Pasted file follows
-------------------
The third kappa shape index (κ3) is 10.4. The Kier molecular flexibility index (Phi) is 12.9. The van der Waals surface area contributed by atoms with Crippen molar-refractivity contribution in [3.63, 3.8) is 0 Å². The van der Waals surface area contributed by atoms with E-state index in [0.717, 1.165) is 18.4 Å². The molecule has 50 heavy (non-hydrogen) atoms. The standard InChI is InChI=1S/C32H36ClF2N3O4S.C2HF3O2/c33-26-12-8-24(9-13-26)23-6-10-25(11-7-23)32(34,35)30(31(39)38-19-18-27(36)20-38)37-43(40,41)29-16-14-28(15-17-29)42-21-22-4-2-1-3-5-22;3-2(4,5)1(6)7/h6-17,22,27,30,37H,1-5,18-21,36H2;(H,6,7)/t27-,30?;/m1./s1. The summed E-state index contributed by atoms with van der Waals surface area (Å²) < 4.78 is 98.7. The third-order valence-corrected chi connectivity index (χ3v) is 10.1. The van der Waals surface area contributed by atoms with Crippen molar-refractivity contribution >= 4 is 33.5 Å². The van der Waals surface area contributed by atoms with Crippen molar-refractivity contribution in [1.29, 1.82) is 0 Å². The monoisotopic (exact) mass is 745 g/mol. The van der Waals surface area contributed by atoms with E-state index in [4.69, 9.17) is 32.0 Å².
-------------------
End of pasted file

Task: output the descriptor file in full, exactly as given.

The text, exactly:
The third kappa shape index (κ3) is 10.4. The Kier molecular flexibility index (Phi) is 12.9. The van der Waals surface area contributed by atoms with Crippen molar-refractivity contribution in [3.63, 3.8) is 0 Å². The van der Waals surface area contributed by atoms with E-state index in [0.717, 1.165) is 18.4 Å². The molecule has 50 heavy (non-hydrogen) atoms. The standard InChI is InChI=1S/C32H36ClF2N3O4S.C2HF3O2/c33-26-12-8-24(9-13-26)23-6-10-25(11-7-23)32(34,35)30(31(39)38-19-18-27(36)20-38)37-43(40,41)29-16-14-28(15-17-29)42-21-22-4-2-1-3-5-22;3-2(4,5)1(6)7/h6-17,22,27,30,37H,1-5,18-21,36H2;(H,6,7)/t27-,30?;/m1./s1. The summed E-state index contributed by atoms with van der Waals surface area (Å²) < 4.78 is 98.7. The third-order valence-corrected chi connectivity index (χ3v) is 10.1. The van der Waals surface area contributed by atoms with Crippen molar-refractivity contribution >= 4 is 33.5 Å². The van der Waals surface area contributed by atoms with Crippen molar-refractivity contribution in [1.29, 1.82) is 0 Å². The monoisotopic (exact) mass is 745 g/mol. The van der Waals surface area contributed by atoms with E-state index in [4.69, 9.17) is 32.0 Å².